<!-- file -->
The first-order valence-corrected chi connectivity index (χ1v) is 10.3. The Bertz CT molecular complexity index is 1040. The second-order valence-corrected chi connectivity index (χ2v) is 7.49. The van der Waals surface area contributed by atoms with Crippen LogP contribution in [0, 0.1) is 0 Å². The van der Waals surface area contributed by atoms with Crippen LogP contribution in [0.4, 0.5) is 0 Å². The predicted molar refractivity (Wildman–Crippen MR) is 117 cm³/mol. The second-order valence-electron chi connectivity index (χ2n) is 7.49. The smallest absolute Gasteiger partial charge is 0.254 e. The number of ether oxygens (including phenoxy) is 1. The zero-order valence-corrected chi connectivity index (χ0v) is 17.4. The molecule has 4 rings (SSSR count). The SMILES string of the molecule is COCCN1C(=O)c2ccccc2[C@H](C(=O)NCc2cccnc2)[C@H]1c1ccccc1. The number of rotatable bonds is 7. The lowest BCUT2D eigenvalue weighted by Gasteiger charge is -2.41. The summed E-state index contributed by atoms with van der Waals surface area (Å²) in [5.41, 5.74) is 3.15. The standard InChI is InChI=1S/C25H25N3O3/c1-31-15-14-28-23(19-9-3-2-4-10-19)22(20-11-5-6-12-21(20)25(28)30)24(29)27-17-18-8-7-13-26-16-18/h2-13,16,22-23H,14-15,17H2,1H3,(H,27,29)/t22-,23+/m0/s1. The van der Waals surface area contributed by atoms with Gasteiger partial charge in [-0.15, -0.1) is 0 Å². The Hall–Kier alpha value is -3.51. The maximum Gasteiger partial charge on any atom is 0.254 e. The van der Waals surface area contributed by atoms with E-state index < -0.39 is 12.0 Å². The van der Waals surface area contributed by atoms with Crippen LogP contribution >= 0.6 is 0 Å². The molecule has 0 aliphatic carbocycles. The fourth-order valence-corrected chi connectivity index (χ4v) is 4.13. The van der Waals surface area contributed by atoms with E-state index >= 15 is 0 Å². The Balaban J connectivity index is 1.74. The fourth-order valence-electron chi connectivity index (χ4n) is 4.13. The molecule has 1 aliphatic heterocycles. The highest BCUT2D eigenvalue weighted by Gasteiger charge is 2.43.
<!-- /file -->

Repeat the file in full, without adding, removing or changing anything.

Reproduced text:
The first-order valence-corrected chi connectivity index (χ1v) is 10.3. The Bertz CT molecular complexity index is 1040. The second-order valence-corrected chi connectivity index (χ2v) is 7.49. The van der Waals surface area contributed by atoms with Crippen LogP contribution in [0, 0.1) is 0 Å². The van der Waals surface area contributed by atoms with Crippen LogP contribution in [0.4, 0.5) is 0 Å². The predicted molar refractivity (Wildman–Crippen MR) is 117 cm³/mol. The second-order valence-electron chi connectivity index (χ2n) is 7.49. The smallest absolute Gasteiger partial charge is 0.254 e. The number of ether oxygens (including phenoxy) is 1. The zero-order valence-corrected chi connectivity index (χ0v) is 17.4. The molecule has 4 rings (SSSR count). The SMILES string of the molecule is COCCN1C(=O)c2ccccc2[C@H](C(=O)NCc2cccnc2)[C@H]1c1ccccc1. The number of rotatable bonds is 7. The lowest BCUT2D eigenvalue weighted by Gasteiger charge is -2.41. The summed E-state index contributed by atoms with van der Waals surface area (Å²) in [5.41, 5.74) is 3.15. The standard InChI is InChI=1S/C25H25N3O3/c1-31-15-14-28-23(19-9-3-2-4-10-19)22(20-11-5-6-12-21(20)25(28)30)24(29)27-17-18-8-7-13-26-16-18/h2-13,16,22-23H,14-15,17H2,1H3,(H,27,29)/t22-,23+/m0/s1. The van der Waals surface area contributed by atoms with Gasteiger partial charge in [-0.15, -0.1) is 0 Å². The Hall–Kier alpha value is -3.51. The maximum Gasteiger partial charge on any atom is 0.254 e. The van der Waals surface area contributed by atoms with E-state index < -0.39 is 12.0 Å². The van der Waals surface area contributed by atoms with Crippen LogP contribution >= 0.6 is 0 Å². The molecule has 0 aliphatic carbocycles. The fourth-order valence-corrected chi connectivity index (χ4v) is 4.13. The van der Waals surface area contributed by atoms with E-state index >= 15 is 0 Å². The Balaban J connectivity index is 1.74. The fourth-order valence-electron chi connectivity index (χ4n) is 4.13. The molecule has 1 aliphatic heterocycles. The highest BCUT2D eigenvalue weighted by Gasteiger charge is 2.43.